After Manesar be prepared for more urban class wars

Manesar is a warning. We need to be prepared for more class war - unless India's corporations become more sensitive to worker angst and provide them a ladder to meet their aspirations. Naresh Sharma/Firstpost

It has widened in rural areas, which is why we have seen the rise of Naxalism, which needs a widely perceived sense of injustice to mobilise people against the state and the better off.

Now, it is the turn or urban India to face the wrath of even the traditionally better off sections among workers. The average full-time Maruti worker gets around Rs 17,000 a month, but sees people around him who earn five times as much. Not without reason has the Maruti union demanded a five-fold hike in wages.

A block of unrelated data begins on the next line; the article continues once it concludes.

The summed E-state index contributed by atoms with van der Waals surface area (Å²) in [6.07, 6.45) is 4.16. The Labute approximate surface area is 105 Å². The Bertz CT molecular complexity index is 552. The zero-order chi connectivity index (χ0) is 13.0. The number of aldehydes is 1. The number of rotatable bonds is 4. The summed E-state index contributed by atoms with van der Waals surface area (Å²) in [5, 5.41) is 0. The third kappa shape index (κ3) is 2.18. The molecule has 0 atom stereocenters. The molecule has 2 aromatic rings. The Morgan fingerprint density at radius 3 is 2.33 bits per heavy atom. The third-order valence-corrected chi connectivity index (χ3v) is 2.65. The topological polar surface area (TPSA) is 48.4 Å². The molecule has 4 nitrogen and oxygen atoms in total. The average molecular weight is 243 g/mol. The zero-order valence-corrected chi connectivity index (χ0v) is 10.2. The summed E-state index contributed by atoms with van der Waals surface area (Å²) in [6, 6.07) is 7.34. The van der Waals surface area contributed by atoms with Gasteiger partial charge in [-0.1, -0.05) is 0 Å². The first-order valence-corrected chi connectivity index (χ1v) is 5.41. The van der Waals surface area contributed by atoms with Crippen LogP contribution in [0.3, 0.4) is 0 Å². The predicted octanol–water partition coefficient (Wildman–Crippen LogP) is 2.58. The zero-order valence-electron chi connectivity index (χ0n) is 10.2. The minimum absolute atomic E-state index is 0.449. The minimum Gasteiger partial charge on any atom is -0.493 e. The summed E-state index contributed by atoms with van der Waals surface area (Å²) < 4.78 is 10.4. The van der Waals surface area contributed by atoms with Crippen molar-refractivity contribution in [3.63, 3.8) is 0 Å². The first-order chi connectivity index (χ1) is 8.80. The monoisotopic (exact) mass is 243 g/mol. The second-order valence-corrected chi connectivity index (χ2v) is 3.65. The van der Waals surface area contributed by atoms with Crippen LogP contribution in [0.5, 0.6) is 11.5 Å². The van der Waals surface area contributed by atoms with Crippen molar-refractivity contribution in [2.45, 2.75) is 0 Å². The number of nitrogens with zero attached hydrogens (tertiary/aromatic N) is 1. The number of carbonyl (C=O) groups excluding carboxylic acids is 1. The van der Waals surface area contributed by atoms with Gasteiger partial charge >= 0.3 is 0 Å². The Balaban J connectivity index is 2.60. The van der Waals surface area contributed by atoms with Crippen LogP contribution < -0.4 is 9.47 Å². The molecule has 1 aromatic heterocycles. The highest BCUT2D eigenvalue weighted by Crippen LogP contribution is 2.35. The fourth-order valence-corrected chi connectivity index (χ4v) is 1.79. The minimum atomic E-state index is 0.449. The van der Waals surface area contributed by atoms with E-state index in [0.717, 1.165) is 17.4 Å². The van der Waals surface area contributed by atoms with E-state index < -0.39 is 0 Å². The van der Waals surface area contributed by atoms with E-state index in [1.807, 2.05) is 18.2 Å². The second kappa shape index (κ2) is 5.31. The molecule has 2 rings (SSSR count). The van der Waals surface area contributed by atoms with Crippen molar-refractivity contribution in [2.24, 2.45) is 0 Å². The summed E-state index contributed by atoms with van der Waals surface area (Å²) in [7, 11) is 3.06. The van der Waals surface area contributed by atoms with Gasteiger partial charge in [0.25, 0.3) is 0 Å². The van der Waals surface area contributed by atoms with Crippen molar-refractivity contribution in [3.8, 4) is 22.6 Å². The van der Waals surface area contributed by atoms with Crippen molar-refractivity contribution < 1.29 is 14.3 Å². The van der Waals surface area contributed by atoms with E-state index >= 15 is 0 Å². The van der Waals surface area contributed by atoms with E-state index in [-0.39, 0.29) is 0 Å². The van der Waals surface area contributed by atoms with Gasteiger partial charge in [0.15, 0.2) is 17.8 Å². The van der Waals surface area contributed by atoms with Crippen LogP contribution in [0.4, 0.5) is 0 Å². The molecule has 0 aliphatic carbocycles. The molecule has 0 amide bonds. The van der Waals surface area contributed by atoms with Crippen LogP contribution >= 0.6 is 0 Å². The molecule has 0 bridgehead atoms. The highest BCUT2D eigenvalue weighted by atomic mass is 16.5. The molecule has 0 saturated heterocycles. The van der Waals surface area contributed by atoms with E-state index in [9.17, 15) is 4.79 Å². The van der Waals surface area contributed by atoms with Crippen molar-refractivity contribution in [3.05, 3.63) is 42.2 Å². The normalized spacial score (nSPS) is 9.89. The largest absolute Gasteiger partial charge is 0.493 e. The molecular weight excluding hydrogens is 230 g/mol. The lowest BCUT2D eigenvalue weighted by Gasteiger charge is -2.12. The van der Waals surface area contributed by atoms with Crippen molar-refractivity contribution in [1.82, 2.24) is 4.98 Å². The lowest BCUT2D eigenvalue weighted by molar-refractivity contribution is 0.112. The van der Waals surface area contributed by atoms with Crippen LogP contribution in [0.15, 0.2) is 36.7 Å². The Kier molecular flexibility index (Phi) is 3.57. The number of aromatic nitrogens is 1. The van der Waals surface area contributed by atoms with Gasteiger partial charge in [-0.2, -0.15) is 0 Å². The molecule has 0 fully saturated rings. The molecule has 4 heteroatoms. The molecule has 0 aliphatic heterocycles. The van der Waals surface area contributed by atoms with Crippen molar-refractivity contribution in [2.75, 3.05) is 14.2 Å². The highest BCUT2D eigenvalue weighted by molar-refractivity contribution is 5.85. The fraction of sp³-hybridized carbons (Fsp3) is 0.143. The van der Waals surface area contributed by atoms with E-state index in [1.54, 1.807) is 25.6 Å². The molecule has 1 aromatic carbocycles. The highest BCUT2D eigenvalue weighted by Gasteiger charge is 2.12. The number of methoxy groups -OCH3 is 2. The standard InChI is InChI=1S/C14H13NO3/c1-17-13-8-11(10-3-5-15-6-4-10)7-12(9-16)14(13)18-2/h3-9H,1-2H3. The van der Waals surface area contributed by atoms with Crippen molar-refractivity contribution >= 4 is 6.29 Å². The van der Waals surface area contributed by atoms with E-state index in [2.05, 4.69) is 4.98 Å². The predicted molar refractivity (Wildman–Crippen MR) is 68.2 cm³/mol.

In many areas of Haryana and Uttar Pradesh that surround Delhi's National Capital Region (NCR), the rapid expansion of urbanisation has created new rural millionaires overnight (read this story of Kartar Singh). Builders hungry for land have been buying off farmers at whatever price they think they can sell property for. Manesar is no exception.

The workers employed by Maruti have seen their landed neighbours make crores from selling their land. They also view the rapid rise of the urban middle and upper middle-classes with envy and a growing sense of desperation. They think they have been left out of the treasure-hunt, and want to find quick ways of making more money.

In this state of mind, workers become more receptive to radical ideas.

It is not without reason that within a day of the Maruti incident, we saw what could be another worker-related violent act. Nitin Sharma, a Deputy General Manager with Aero Group, the company which produces the upmarket Woodland shoes, was shot dead in Ghaziabad, allegedly for sacking some employees for financial irregularities.